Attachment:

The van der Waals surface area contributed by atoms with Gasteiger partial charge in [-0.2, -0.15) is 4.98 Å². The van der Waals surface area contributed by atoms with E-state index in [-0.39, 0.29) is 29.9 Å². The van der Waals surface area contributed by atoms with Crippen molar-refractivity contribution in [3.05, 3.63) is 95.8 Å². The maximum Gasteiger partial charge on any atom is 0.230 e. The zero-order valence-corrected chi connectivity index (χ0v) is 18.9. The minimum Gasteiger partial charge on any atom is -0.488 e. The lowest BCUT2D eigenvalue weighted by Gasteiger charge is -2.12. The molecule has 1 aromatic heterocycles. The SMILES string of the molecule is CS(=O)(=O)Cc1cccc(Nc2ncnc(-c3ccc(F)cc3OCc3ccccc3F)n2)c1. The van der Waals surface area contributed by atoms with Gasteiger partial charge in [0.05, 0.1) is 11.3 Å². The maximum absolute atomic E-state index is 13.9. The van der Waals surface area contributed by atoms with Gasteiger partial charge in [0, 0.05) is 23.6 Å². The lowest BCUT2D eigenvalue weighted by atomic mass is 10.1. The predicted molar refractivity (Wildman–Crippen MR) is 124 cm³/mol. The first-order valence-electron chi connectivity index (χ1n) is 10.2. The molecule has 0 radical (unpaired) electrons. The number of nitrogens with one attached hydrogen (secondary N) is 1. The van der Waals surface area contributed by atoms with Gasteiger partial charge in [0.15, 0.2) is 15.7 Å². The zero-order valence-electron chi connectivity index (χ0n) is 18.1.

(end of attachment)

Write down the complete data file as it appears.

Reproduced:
The van der Waals surface area contributed by atoms with Gasteiger partial charge in [-0.2, -0.15) is 4.98 Å². The van der Waals surface area contributed by atoms with E-state index in [-0.39, 0.29) is 29.9 Å². The van der Waals surface area contributed by atoms with Crippen molar-refractivity contribution in [3.05, 3.63) is 95.8 Å². The maximum Gasteiger partial charge on any atom is 0.230 e. The zero-order valence-corrected chi connectivity index (χ0v) is 18.9. The minimum Gasteiger partial charge on any atom is -0.488 e. The lowest BCUT2D eigenvalue weighted by Gasteiger charge is -2.12. The molecule has 1 aromatic heterocycles. The SMILES string of the molecule is CS(=O)(=O)Cc1cccc(Nc2ncnc(-c3ccc(F)cc3OCc3ccccc3F)n2)c1. The van der Waals surface area contributed by atoms with Gasteiger partial charge in [0.05, 0.1) is 11.3 Å². The maximum absolute atomic E-state index is 13.9. The van der Waals surface area contributed by atoms with Gasteiger partial charge in [0, 0.05) is 23.6 Å². The lowest BCUT2D eigenvalue weighted by atomic mass is 10.1. The predicted molar refractivity (Wildman–Crippen MR) is 124 cm³/mol. The first-order valence-electron chi connectivity index (χ1n) is 10.2. The molecule has 0 radical (unpaired) electrons. The number of nitrogens with one attached hydrogen (secondary N) is 1. The van der Waals surface area contributed by atoms with Gasteiger partial charge in [0.15, 0.2) is 15.7 Å². The zero-order valence-electron chi connectivity index (χ0n) is 18.1.